Experimental pressure induced rupture of the tympanic membrane in man

Acta Otolaryngol. 1993 Jan;113(1):62-7. doi: 10.3109/00016489309135768.

Abstract

The size of the overpressure in the ear canal which causes rupture of the tympanic membrane (TM) in man (rupture pressure, RP) was determined in 90 subjects 7-112 h post mortem in connection with the autopsy. The equipment allowed an overpressure in the ear canal to be applied either gradually or suddenly. In 144 normal TMs it was demonstrated that the tensile strength of the TM increases post mortem. Corrected to the time 0 post mortem, RP of normal TMs ranged 0.5-2.1 kp/cm2, median 1.2 kp/cm2. It was found to be correlated to the age of the patient, i.e. RP decreased with increasing age. No correlation was found between RP and the application speed of the overpressure. Ninety-nine percent of the ruptures were localized to the pars tensa (63% to the anterior part of this structure) and typically had the shape of a minor tear. The RP of 23 TMs with atrophic scars was significantly lower, 0.3-0.8 kp/cm2, and the rupture typically had the shape of a larger defect. The results of this study indicate large intersubject variability of the tensile strength of the human TM. Some individuals are at increased risk of TM rupture at minor overpressures in the ear canal (e.g. during certain watersports, such as diving) which may carry medicolegal implications.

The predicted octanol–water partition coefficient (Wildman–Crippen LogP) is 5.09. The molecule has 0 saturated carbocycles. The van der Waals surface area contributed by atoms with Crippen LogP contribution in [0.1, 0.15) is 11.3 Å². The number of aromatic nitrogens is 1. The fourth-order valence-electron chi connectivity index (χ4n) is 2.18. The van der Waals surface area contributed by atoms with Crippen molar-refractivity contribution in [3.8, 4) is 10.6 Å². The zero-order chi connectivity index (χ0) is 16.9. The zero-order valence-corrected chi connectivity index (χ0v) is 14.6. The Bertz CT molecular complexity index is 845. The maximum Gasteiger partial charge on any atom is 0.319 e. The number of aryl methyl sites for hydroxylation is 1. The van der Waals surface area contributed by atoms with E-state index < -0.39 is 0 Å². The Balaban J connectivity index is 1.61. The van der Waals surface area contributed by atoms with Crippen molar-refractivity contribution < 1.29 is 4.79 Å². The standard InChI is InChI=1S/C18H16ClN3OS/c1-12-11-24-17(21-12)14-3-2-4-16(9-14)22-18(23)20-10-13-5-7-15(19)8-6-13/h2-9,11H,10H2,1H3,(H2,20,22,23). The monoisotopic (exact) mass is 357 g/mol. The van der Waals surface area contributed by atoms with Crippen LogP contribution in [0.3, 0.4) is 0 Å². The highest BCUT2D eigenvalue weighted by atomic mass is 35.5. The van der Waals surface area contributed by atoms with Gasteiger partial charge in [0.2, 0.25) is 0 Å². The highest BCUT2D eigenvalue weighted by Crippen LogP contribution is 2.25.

MeSH terms

  • Adolescent
  • Adult
  • Aged
  • Aged, 80 and over
  • Cadaver
  • Child
  • Child, Preschool
  • Humans
  • Infant
  • Middle Aged
  • Pressure
  • Rupture
  • Tympanic Membrane / injuries*
  • Tympanic Membrane / pathology